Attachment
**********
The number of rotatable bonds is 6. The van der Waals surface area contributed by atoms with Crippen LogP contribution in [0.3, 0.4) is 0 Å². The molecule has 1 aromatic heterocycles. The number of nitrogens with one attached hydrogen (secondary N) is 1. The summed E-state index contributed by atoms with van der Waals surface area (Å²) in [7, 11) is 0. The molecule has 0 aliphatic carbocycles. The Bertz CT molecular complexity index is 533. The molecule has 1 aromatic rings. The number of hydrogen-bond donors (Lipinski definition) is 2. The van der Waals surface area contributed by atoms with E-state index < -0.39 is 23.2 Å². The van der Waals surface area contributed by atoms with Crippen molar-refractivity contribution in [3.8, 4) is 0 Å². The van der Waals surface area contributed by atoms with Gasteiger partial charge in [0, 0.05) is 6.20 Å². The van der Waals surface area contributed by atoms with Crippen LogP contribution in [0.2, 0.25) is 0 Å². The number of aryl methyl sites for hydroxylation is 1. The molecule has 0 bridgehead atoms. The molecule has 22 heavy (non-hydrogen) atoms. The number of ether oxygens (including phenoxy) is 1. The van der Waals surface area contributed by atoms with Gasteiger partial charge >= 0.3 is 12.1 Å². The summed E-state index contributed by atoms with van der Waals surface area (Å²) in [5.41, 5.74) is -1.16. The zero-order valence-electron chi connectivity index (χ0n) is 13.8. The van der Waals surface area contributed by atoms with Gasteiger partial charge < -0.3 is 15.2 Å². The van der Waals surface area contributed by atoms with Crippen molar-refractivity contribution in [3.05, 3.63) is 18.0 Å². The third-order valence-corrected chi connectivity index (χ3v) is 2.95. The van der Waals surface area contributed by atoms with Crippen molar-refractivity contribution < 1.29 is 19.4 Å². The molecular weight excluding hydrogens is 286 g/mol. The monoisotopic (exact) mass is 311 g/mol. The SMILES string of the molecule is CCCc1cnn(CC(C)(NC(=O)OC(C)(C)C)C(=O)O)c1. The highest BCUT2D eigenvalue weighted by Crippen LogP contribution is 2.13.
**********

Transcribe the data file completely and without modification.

The number of rotatable bonds is 6. The van der Waals surface area contributed by atoms with Crippen LogP contribution in [0.3, 0.4) is 0 Å². The molecule has 1 aromatic heterocycles. The number of nitrogens with one attached hydrogen (secondary N) is 1. The summed E-state index contributed by atoms with van der Waals surface area (Å²) in [7, 11) is 0. The molecule has 0 aliphatic carbocycles. The Bertz CT molecular complexity index is 533. The molecule has 1 aromatic rings. The number of hydrogen-bond donors (Lipinski definition) is 2. The van der Waals surface area contributed by atoms with E-state index < -0.39 is 23.2 Å². The van der Waals surface area contributed by atoms with Crippen molar-refractivity contribution in [3.8, 4) is 0 Å². The van der Waals surface area contributed by atoms with Gasteiger partial charge in [0, 0.05) is 6.20 Å². The van der Waals surface area contributed by atoms with Crippen LogP contribution in [0.2, 0.25) is 0 Å². The number of aryl methyl sites for hydroxylation is 1. The molecule has 0 bridgehead atoms. The molecule has 22 heavy (non-hydrogen) atoms. The number of ether oxygens (including phenoxy) is 1. The van der Waals surface area contributed by atoms with Gasteiger partial charge >= 0.3 is 12.1 Å². The summed E-state index contributed by atoms with van der Waals surface area (Å²) in [5.41, 5.74) is -1.16. The zero-order valence-electron chi connectivity index (χ0n) is 13.8. The van der Waals surface area contributed by atoms with Gasteiger partial charge < -0.3 is 15.2 Å². The van der Waals surface area contributed by atoms with Crippen molar-refractivity contribution in [3.05, 3.63) is 18.0 Å². The third-order valence-corrected chi connectivity index (χ3v) is 2.95. The van der Waals surface area contributed by atoms with Crippen molar-refractivity contribution < 1.29 is 19.4 Å². The molecular weight excluding hydrogens is 286 g/mol. The monoisotopic (exact) mass is 311 g/mol. The SMILES string of the molecule is CCCc1cnn(CC(C)(NC(=O)OC(C)(C)C)C(=O)O)c1. The highest BCUT2D eigenvalue weighted by Crippen LogP contribution is 2.13.